While you may traditionally think of spring as the best time to plant, the truth is that professional landscapers widely regard fall as the ideal planting season. In Part 1 of our comprehensive fall planting guide, Stu Buerman, Jake Steiner, and Jake Wolfe explain why fall weather is plant-perfect and what to plant for optimal results.
There are multiple environmental conditions that make fall the most advantageous planting season, and they all lead back to establishing strong roots. Plants have a stronger chance of survival if they have adequate time to establish roots outside of their original planting zone.
During fall, the ground and air temperatures are just right. Soil is still warm enough for new plants to readily root in before winter. And, in the evenings, temperatures drop enough to give new plants respite from the heat, which means no aggressive watering schedule is needed.
Once the plants root in and the cold comes, they will set dormant until spring when they’re ready to explode in growth. The result? Plants that bloom and flourish as the weather warms up.
Keep in mind that there is a recommended stopping point for fall landscaping. Though the ground still carries some warmth, it is advisable not to plant perennials past the second week of October.
What to Plant
You can plant just about any type of flower, tree, or shrub in fall with minimal exceptions:
- Perennials and Grasses: Planting these in early fall provides adequate time to establish a root system, giving them a head start for spring.
- Cool Season Annuals: Pansies, violas, ornamental kale, and mums are some of our fall favorites. They provide a fresh burst of color and can last until the soil freezes. Some may even produce color after a light snow.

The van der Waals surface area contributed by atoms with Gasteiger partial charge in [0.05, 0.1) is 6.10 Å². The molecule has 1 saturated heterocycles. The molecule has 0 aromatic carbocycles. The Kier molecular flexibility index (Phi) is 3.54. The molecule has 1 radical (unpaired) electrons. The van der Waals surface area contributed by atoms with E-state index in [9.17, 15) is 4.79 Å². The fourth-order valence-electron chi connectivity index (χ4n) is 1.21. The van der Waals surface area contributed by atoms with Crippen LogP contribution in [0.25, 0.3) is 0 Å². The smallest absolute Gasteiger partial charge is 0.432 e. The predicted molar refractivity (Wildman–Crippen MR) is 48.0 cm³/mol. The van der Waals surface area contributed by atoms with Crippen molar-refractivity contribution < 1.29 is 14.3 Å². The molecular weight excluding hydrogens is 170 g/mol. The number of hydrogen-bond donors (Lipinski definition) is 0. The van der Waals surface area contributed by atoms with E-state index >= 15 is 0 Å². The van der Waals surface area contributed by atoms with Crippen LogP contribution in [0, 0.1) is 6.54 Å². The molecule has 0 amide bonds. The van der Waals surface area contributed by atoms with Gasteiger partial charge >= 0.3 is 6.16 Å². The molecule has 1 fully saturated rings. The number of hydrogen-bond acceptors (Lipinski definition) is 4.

- Bulbs: If you enjoy the early spring pop of color that tulips provide, plant your bulbs in late fall. You should wait until soil temps are low, but not frozen.
- Shrubs: Most shrubs are fine to plant up until the ground freezes. Be careful with roses, hydrangea, rhododendron, arborvitae, and box woods, as they tend to be more susceptible to drying out, wind burn, and winter dieback than some of the woody plants that grow in our climate.
- Trees: Most shade and ornamental trees can be planted until the ground freezes, although birch trees, Japanese maples, and evergreens can be at risk of winter kill if they don’t have adequate time to establish a root system.
Fall is also an excellent time to transplant your landscaping. The key is to NOT transplant anything mid-bloom; wait until a few weeks after until your plants are done blooming to make a move. Also, be sure to finish your transplants before a hard freeze – typically by the end of October.
Watering Fall Plants
Proper watering technique is vital to ensuring your fall plants thrive come springtime. All new plants should be watered thoroughly to backfill any air pockets. The soil near the plant should stay moist – not wet or soaked — for the first two or three weeks after planting.
Watering deeply and thoroughly every few days is preferential to shallow or overly frequent watering. Deep watering allows the roots to chase the moisture farther into the soil, promoting a more vigorous root system. Shallow watering, or watering too frequently, can create a narrow region in the up-layer of soil that plants will hesitate to root past.
When in doubt, do a touch-test. If the soil is wet or damp to the touch, the plant probably doesn’t need water. Only water if the soil feels dry or barely damp. And, be sure you’re checking the soil for moisture, not just the mulch surrounding the plant.
In Part 2 of this series, we will talk about which plants should be cut back, proper pruning techniques, and prepping all areas of your landscaping for a long winter’s nap and, subsequently, a beautiful spring!